Searle's experiment for measuring the thermal conductivity of copper

  • Thread starter BOAS
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  • #1
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Hello,

i'm doing my prep for my lab experiment tomorrow and have a few questions about the experiment.

The schematic is attached.

My lab script says the following;

Once the steam is flowing well and thermometer T1 has started to rise significantly, adjust the rate of water flow through the heat exchanger until it flows out of the outlet at a few hundred cm3 in 3-5 mins (the precise rate does not matter). The flow rate should be such that the constant level cistern stays filled up to the level of the overflow pipe, but without a huge amount overflowing.

2 questions.

It says the precise rate of flow of water through the heat exchanger is unnecessary to know. Is this because I will be collecting all the water so will know it's mass?

What is the purpose of the constant level cistern? I think this might become clearer when I actually see the apparatus but i'd sleep easier tonight knowing that I understand it's purpose.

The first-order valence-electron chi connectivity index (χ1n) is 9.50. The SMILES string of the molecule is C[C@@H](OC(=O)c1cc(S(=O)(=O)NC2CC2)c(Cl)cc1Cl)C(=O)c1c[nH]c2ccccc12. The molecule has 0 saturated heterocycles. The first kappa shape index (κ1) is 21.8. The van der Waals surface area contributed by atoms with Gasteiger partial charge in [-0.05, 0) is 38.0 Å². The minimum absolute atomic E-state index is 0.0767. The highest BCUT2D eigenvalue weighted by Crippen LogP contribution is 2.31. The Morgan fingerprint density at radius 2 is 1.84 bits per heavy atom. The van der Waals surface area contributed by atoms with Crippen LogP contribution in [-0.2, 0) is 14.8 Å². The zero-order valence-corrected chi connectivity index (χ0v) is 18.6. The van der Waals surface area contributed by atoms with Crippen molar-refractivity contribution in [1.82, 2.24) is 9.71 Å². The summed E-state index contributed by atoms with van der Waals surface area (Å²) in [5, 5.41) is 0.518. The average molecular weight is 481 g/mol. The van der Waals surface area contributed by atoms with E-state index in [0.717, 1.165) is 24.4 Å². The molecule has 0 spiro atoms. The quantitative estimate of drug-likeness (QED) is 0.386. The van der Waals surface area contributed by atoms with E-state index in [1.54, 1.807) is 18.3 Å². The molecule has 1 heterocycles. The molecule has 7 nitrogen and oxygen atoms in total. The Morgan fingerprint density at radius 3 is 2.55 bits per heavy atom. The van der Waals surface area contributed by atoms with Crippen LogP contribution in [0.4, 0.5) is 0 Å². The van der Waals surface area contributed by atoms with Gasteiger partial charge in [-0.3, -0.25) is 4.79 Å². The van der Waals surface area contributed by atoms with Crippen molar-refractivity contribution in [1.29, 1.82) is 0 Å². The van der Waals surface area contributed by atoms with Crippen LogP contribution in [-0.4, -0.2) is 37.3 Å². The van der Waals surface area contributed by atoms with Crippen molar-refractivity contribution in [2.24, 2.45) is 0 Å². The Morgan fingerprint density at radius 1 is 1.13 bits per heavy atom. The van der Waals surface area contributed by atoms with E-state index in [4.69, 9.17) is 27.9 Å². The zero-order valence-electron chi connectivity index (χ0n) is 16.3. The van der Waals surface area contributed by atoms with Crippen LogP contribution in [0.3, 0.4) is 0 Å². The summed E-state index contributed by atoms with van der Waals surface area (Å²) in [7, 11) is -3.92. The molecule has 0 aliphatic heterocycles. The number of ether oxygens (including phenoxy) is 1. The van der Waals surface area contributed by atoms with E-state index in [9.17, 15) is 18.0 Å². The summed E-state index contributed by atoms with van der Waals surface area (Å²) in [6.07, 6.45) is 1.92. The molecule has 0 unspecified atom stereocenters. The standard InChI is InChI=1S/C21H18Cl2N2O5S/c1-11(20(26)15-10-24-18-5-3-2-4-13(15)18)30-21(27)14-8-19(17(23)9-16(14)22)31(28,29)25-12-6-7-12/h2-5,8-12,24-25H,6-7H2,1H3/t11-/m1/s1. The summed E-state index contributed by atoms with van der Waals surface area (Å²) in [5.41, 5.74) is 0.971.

Thanks for any help you can give!
 

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  • #2
Philip Wood
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(1) Yes, but also the instruction is telling you that the experiment will work just as well at higher or lower flow rates (within quite a wide range).

(2) Although the exact flow rate doesn't matter, you do need it to stay the same once you've set it. If you simply connected the heat exchange pipe to the water tap the flow rate might not stay the same; e.g.. it might be affected by someone else in the lab turning a tap on or off. The constant flow device keeps the flow rate constant because it gives a constant pressure difference between the two ends of the heat exchanger pipe.

The apparatus in the diagram is exactly the same as the apparatus I used at a school a very long time ago, and it probably hasn't changed since G F C Searle devised it, perhaps a hundred years ago [1905, I believe]. A design classic!
 
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  • #3
555
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That makes a lot of sense, thanks!
 

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